Deputies participating in the Parliamentary Committee for Financial Affairs were warned yesterday that the 2018 draft budget continues to overtax Greek taxpayers and that ‘the persistent seeking of primary surpluses above the official target’ could entail excessive austerity and have a negative impact on growth.
Greece ranked first out of 35 OECD countries in tax hikes last year, according to a report by the Organization for Economic Cooperation and Development, and the budget for 2018 will lead to an even greater tax burden that will stifle growth, the Parliament’s Budget Office (PBO) warned on Thsurday.
According to the OECD report, tax revenues in Greece increased by 2.2 percentage points of gross domestic product within a year, growing from 36.4 percent of GDP in 2015 to 38.6 percent in 2016, while the average tax growth rate among the 35 OECD member-states stood at just 0.3 percent (from 34 to 34.3 percent) in the same period.
Crucially, in the last couple of years there has been an increase in indirect taxes as a ratio of all taxes, with the balance of indirect/direct taxes shifting from 1:18 in 2016 to 1:33 in 2017.
Greece now ranks 10th among the countries with the highest ratio of tax revenues per GDP, based on 2016 data. In 2015 Greece was in 15th place. Greece will climb further in the next report on the issue as it will factor in the new hikes in indirect taxation imposed in the last few months as well as the increased social security contributions that apply as of this year.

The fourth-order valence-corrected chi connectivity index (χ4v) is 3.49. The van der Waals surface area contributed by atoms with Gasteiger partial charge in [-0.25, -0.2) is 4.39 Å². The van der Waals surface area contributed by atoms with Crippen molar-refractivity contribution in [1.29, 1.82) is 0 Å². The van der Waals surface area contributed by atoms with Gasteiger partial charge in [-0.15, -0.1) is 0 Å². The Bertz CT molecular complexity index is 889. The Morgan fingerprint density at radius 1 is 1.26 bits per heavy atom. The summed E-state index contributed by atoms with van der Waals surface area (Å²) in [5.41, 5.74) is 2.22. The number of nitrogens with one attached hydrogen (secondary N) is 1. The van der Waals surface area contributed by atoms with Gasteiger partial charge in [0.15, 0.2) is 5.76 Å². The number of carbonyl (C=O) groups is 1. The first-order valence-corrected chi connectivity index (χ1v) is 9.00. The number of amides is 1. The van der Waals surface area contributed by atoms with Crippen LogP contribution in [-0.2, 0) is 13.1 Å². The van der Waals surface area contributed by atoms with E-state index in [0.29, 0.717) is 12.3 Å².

Worse is set to come from next year, the PBO’s scientific committee warned yesterday, as the 2018 budget was evidence of its concern over “the persistent seeking of primary surpluses above the official target” that entail excessive austerity and have a negative impact on growth.
“Seeking primary surpluses that are more than what is needed means greater austerity and the creation of suffocating conditions for the market and economic activity in general,” the head of the PBO, Panayiotis Liargovas, told the competent parliamentary committee on Thursday. “The more we seek higher surpluses through increased taxation, freezing public investments and curtailing expenditure, the smaller the growth rate will eventually be,” he added.